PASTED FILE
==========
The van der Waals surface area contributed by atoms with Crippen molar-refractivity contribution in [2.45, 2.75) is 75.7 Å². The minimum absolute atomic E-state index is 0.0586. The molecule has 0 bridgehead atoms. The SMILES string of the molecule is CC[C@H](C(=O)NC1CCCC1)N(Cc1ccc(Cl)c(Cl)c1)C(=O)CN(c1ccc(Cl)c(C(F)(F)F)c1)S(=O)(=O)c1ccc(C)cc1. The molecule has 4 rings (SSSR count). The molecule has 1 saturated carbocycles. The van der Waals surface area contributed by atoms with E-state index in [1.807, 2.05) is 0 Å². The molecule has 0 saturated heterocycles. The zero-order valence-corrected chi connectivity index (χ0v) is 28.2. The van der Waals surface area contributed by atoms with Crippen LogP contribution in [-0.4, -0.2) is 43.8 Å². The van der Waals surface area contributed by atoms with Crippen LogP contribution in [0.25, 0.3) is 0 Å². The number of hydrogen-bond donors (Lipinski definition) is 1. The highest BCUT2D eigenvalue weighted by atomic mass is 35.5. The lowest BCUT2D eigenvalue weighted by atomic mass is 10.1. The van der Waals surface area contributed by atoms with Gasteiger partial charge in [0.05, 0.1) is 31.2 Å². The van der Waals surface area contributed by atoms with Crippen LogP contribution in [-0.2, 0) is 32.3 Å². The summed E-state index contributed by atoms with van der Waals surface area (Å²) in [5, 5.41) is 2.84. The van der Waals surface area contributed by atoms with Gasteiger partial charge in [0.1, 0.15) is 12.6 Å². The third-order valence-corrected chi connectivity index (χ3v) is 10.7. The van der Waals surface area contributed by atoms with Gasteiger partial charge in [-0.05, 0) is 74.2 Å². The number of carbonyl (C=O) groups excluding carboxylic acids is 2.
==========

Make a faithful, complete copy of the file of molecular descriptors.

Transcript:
The van der Waals surface area contributed by atoms with Crippen molar-refractivity contribution in [2.45, 2.75) is 75.7 Å². The minimum absolute atomic E-state index is 0.0586. The molecule has 0 bridgehead atoms. The SMILES string of the molecule is CC[C@H](C(=O)NC1CCCC1)N(Cc1ccc(Cl)c(Cl)c1)C(=O)CN(c1ccc(Cl)c(C(F)(F)F)c1)S(=O)(=O)c1ccc(C)cc1. The molecule has 4 rings (SSSR count). The molecule has 1 saturated carbocycles. The van der Waals surface area contributed by atoms with E-state index in [1.807, 2.05) is 0 Å². The molecule has 0 saturated heterocycles. The zero-order valence-corrected chi connectivity index (χ0v) is 28.2. The van der Waals surface area contributed by atoms with Crippen LogP contribution in [-0.4, -0.2) is 43.8 Å². The van der Waals surface area contributed by atoms with Crippen LogP contribution in [0.25, 0.3) is 0 Å². The number of hydrogen-bond donors (Lipinski definition) is 1. The highest BCUT2D eigenvalue weighted by atomic mass is 35.5. The lowest BCUT2D eigenvalue weighted by atomic mass is 10.1. The van der Waals surface area contributed by atoms with Gasteiger partial charge in [0.05, 0.1) is 31.2 Å². The van der Waals surface area contributed by atoms with Crippen LogP contribution in [-0.2, 0) is 32.3 Å². The summed E-state index contributed by atoms with van der Waals surface area (Å²) in [5, 5.41) is 2.84. The van der Waals surface area contributed by atoms with Gasteiger partial charge in [0.1, 0.15) is 12.6 Å². The third-order valence-corrected chi connectivity index (χ3v) is 10.7. The van der Waals surface area contributed by atoms with Gasteiger partial charge in [-0.05, 0) is 74.2 Å². The number of carbonyl (C=O) groups excluding carboxylic acids is 2.